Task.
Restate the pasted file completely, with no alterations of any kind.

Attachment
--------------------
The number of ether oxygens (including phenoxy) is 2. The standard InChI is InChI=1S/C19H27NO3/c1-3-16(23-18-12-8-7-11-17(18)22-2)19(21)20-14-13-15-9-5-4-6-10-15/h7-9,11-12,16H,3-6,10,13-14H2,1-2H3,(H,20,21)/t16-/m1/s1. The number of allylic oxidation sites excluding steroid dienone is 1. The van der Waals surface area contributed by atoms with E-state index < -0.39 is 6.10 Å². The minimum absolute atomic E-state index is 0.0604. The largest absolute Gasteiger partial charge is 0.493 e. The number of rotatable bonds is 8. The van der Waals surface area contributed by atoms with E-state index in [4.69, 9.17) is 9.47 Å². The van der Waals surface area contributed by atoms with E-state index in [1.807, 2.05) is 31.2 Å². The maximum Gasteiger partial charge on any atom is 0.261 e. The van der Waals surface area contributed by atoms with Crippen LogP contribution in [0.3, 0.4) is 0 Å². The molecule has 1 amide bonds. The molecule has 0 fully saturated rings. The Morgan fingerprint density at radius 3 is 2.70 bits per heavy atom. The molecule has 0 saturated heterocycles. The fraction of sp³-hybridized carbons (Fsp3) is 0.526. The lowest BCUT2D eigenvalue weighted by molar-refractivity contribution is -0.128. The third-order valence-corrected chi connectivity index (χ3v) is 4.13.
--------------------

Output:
The number of ether oxygens (including phenoxy) is 2. The standard InChI is InChI=1S/C19H27NO3/c1-3-16(23-18-12-8-7-11-17(18)22-2)19(21)20-14-13-15-9-5-4-6-10-15/h7-9,11-12,16H,3-6,10,13-14H2,1-2H3,(H,20,21)/t16-/m1/s1. The number of allylic oxidation sites excluding steroid dienone is 1. The van der Waals surface area contributed by atoms with E-state index < -0.39 is 6.10 Å². The minimum absolute atomic E-state index is 0.0604. The largest absolute Gasteiger partial charge is 0.493 e. The number of rotatable bonds is 8. The van der Waals surface area contributed by atoms with E-state index in [4.69, 9.17) is 9.47 Å². The van der Waals surface area contributed by atoms with E-state index in [1.807, 2.05) is 31.2 Å². The maximum Gasteiger partial charge on any atom is 0.261 e. The van der Waals surface area contributed by atoms with Crippen LogP contribution in [0.3, 0.4) is 0 Å². The molecule has 1 amide bonds. The molecule has 0 fully saturated rings. The Morgan fingerprint density at radius 3 is 2.70 bits per heavy atom. The molecule has 0 saturated heterocycles. The fraction of sp³-hybridized carbons (Fsp3) is 0.526. The lowest BCUT2D eigenvalue weighted by molar-refractivity contribution is -0.128. The third-order valence-corrected chi connectivity index (χ3v) is 4.13.